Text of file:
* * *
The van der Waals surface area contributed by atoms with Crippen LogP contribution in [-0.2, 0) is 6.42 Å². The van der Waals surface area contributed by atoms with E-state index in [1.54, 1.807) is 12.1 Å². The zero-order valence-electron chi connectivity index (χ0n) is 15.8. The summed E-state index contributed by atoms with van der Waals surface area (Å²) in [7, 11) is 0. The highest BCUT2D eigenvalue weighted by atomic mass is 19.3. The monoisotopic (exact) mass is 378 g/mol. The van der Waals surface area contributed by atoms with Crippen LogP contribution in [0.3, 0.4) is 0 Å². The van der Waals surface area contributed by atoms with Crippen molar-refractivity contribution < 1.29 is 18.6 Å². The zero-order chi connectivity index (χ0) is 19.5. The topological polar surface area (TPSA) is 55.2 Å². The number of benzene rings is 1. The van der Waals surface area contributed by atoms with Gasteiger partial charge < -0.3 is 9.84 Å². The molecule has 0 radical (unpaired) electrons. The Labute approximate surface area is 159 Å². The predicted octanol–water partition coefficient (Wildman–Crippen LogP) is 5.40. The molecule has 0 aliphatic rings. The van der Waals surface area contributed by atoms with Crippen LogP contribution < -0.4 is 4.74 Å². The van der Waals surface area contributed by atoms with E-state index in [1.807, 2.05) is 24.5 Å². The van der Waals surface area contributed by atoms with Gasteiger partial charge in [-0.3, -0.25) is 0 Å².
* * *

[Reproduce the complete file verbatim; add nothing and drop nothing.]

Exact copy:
The van der Waals surface area contributed by atoms with Crippen LogP contribution in [-0.2, 0) is 6.42 Å². The van der Waals surface area contributed by atoms with E-state index in [1.54, 1.807) is 12.1 Å². The zero-order valence-electron chi connectivity index (χ0n) is 15.8. The summed E-state index contributed by atoms with van der Waals surface area (Å²) in [7, 11) is 0. The highest BCUT2D eigenvalue weighted by atomic mass is 19.3. The monoisotopic (exact) mass is 378 g/mol. The van der Waals surface area contributed by atoms with Crippen LogP contribution in [0.3, 0.4) is 0 Å². The van der Waals surface area contributed by atoms with Crippen molar-refractivity contribution < 1.29 is 18.6 Å². The zero-order chi connectivity index (χ0) is 19.5. The topological polar surface area (TPSA) is 55.2 Å². The number of benzene rings is 1. The van der Waals surface area contributed by atoms with Gasteiger partial charge < -0.3 is 9.84 Å². The molecule has 0 radical (unpaired) electrons. The Labute approximate surface area is 159 Å². The predicted octanol–water partition coefficient (Wildman–Crippen LogP) is 5.40. The molecule has 0 aliphatic rings. The van der Waals surface area contributed by atoms with Crippen LogP contribution < -0.4 is 4.74 Å². The van der Waals surface area contributed by atoms with E-state index in [1.807, 2.05) is 24.5 Å². The van der Waals surface area contributed by atoms with Gasteiger partial charge in [-0.3, -0.25) is 0 Å².